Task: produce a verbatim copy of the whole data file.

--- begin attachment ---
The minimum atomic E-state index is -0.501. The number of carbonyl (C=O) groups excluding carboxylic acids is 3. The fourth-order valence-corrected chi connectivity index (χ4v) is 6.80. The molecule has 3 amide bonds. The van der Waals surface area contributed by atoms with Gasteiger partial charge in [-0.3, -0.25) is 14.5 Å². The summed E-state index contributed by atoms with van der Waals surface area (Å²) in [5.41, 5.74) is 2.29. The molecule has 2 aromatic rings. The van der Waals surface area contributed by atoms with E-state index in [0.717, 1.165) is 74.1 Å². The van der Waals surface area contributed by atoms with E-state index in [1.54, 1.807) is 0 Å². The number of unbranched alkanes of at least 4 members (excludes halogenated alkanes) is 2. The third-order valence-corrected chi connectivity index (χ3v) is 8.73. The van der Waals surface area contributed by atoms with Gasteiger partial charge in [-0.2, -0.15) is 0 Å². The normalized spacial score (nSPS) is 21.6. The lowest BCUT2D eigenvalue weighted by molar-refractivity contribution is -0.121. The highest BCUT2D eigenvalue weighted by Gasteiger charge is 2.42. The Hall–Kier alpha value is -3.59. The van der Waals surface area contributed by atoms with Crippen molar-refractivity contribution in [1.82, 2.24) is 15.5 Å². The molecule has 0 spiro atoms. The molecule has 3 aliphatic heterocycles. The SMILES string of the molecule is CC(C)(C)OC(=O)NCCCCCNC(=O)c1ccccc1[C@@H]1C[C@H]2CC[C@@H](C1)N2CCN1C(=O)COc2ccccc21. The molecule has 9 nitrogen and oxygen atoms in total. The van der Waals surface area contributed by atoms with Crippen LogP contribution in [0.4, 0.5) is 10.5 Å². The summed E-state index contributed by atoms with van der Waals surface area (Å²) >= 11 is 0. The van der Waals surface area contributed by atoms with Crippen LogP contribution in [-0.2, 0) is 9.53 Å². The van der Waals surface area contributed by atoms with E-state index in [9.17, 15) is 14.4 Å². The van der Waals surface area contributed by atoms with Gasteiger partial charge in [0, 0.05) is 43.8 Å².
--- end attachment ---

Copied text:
The minimum atomic E-state index is -0.501. The number of carbonyl (C=O) groups excluding carboxylic acids is 3. The fourth-order valence-corrected chi connectivity index (χ4v) is 6.80. The molecule has 3 amide bonds. The van der Waals surface area contributed by atoms with Gasteiger partial charge in [-0.3, -0.25) is 14.5 Å². The summed E-state index contributed by atoms with van der Waals surface area (Å²) in [5.41, 5.74) is 2.29. The molecule has 2 aromatic rings. The van der Waals surface area contributed by atoms with E-state index in [0.717, 1.165) is 74.1 Å². The van der Waals surface area contributed by atoms with E-state index in [1.54, 1.807) is 0 Å². The number of unbranched alkanes of at least 4 members (excludes halogenated alkanes) is 2. The third-order valence-corrected chi connectivity index (χ3v) is 8.73. The van der Waals surface area contributed by atoms with Gasteiger partial charge in [-0.2, -0.15) is 0 Å². The normalized spacial score (nSPS) is 21.6. The lowest BCUT2D eigenvalue weighted by molar-refractivity contribution is -0.121. The highest BCUT2D eigenvalue weighted by Gasteiger charge is 2.42. The Hall–Kier alpha value is -3.59. The van der Waals surface area contributed by atoms with Crippen molar-refractivity contribution in [1.82, 2.24) is 15.5 Å². The molecule has 0 spiro atoms. The molecule has 3 aliphatic heterocycles. The SMILES string of the molecule is CC(C)(C)OC(=O)NCCCCCNC(=O)c1ccccc1[C@@H]1C[C@H]2CC[C@@H](C1)N2CCN1C(=O)COc2ccccc21. The molecule has 9 nitrogen and oxygen atoms in total. The van der Waals surface area contributed by atoms with Crippen LogP contribution in [0.4, 0.5) is 10.5 Å². The summed E-state index contributed by atoms with van der Waals surface area (Å²) >= 11 is 0. The van der Waals surface area contributed by atoms with Crippen LogP contribution in [-0.2, 0) is 9.53 Å². The van der Waals surface area contributed by atoms with E-state index in [9.17, 15) is 14.4 Å². The van der Waals surface area contributed by atoms with Gasteiger partial charge in [0, 0.05) is 43.8 Å².